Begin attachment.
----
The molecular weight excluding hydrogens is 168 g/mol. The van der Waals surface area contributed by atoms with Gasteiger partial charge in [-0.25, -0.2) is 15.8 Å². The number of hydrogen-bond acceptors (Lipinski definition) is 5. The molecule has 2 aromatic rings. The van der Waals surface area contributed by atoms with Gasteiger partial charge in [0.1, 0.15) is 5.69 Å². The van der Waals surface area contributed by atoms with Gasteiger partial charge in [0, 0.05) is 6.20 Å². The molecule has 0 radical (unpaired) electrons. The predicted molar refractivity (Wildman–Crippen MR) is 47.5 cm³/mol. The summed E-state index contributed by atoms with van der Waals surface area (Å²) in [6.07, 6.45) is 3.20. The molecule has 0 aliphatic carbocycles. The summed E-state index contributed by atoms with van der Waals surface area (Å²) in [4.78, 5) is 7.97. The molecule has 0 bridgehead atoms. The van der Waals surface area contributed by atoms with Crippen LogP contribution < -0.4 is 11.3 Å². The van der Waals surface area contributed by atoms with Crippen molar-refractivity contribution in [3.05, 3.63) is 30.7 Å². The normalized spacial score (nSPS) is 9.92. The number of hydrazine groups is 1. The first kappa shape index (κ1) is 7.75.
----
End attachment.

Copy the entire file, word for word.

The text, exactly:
The molecular weight excluding hydrogens is 168 g/mol. The van der Waals surface area contributed by atoms with Gasteiger partial charge in [-0.25, -0.2) is 15.8 Å². The number of hydrogen-bond acceptors (Lipinski definition) is 5. The molecule has 2 aromatic rings. The van der Waals surface area contributed by atoms with Gasteiger partial charge in [0.1, 0.15) is 5.69 Å². The van der Waals surface area contributed by atoms with Gasteiger partial charge in [0, 0.05) is 6.20 Å². The molecule has 0 radical (unpaired) electrons. The predicted molar refractivity (Wildman–Crippen MR) is 47.5 cm³/mol. The summed E-state index contributed by atoms with van der Waals surface area (Å²) in [6.07, 6.45) is 3.20. The molecule has 0 aliphatic carbocycles. The summed E-state index contributed by atoms with van der Waals surface area (Å²) in [4.78, 5) is 7.97. The molecule has 0 bridgehead atoms. The van der Waals surface area contributed by atoms with Crippen LogP contribution < -0.4 is 11.3 Å². The van der Waals surface area contributed by atoms with Crippen molar-refractivity contribution in [3.05, 3.63) is 30.7 Å². The normalized spacial score (nSPS) is 9.92. The number of hydrazine groups is 1. The first kappa shape index (κ1) is 7.75.